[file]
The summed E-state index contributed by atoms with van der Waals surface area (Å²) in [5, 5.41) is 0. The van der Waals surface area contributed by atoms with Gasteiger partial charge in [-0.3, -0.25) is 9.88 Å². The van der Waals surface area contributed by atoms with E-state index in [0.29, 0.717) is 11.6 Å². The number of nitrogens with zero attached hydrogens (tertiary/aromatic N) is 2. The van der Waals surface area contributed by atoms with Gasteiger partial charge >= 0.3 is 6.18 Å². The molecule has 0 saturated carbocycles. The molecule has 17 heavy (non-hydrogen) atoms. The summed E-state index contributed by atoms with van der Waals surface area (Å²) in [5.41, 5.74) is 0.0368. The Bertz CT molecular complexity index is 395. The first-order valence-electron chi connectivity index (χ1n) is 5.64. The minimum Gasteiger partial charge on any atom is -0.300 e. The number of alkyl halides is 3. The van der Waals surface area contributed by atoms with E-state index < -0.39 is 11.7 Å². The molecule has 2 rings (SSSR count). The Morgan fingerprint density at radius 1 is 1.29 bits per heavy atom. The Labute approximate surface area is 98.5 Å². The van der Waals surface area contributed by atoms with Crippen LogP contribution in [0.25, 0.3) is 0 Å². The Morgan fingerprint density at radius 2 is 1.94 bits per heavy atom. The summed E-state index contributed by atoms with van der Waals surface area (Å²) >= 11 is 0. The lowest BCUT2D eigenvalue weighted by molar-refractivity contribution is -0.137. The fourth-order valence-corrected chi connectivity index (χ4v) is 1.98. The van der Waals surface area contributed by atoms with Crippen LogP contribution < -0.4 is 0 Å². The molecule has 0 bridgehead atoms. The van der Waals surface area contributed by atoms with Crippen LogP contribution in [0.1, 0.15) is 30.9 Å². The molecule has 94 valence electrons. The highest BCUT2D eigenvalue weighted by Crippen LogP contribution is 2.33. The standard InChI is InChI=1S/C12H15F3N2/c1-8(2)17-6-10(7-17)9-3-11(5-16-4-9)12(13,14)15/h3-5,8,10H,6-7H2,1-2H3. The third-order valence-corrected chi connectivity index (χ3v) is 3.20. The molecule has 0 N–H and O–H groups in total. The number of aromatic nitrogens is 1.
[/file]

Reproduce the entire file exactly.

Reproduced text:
The summed E-state index contributed by atoms with van der Waals surface area (Å²) in [5, 5.41) is 0. The van der Waals surface area contributed by atoms with Gasteiger partial charge in [-0.3, -0.25) is 9.88 Å². The van der Waals surface area contributed by atoms with E-state index in [0.29, 0.717) is 11.6 Å². The number of nitrogens with zero attached hydrogens (tertiary/aromatic N) is 2. The van der Waals surface area contributed by atoms with Gasteiger partial charge >= 0.3 is 6.18 Å². The molecule has 0 saturated carbocycles. The molecule has 17 heavy (non-hydrogen) atoms. The summed E-state index contributed by atoms with van der Waals surface area (Å²) in [5.41, 5.74) is 0.0368. The Bertz CT molecular complexity index is 395. The first-order valence-electron chi connectivity index (χ1n) is 5.64. The minimum Gasteiger partial charge on any atom is -0.300 e. The number of alkyl halides is 3. The van der Waals surface area contributed by atoms with E-state index < -0.39 is 11.7 Å². The molecule has 2 rings (SSSR count). The Morgan fingerprint density at radius 1 is 1.29 bits per heavy atom. The Labute approximate surface area is 98.5 Å². The van der Waals surface area contributed by atoms with Crippen LogP contribution in [0.25, 0.3) is 0 Å². The Morgan fingerprint density at radius 2 is 1.94 bits per heavy atom. The summed E-state index contributed by atoms with van der Waals surface area (Å²) >= 11 is 0. The lowest BCUT2D eigenvalue weighted by molar-refractivity contribution is -0.137. The fourth-order valence-corrected chi connectivity index (χ4v) is 1.98. The van der Waals surface area contributed by atoms with Crippen LogP contribution < -0.4 is 0 Å². The molecule has 0 bridgehead atoms. The van der Waals surface area contributed by atoms with Crippen LogP contribution in [0.1, 0.15) is 30.9 Å². The molecule has 94 valence electrons. The highest BCUT2D eigenvalue weighted by Crippen LogP contribution is 2.33. The standard InChI is InChI=1S/C12H15F3N2/c1-8(2)17-6-10(7-17)9-3-11(5-16-4-9)12(13,14)15/h3-5,8,10H,6-7H2,1-2H3. The third-order valence-corrected chi connectivity index (χ3v) is 3.20. The molecule has 0 N–H and O–H groups in total. The number of aromatic nitrogens is 1.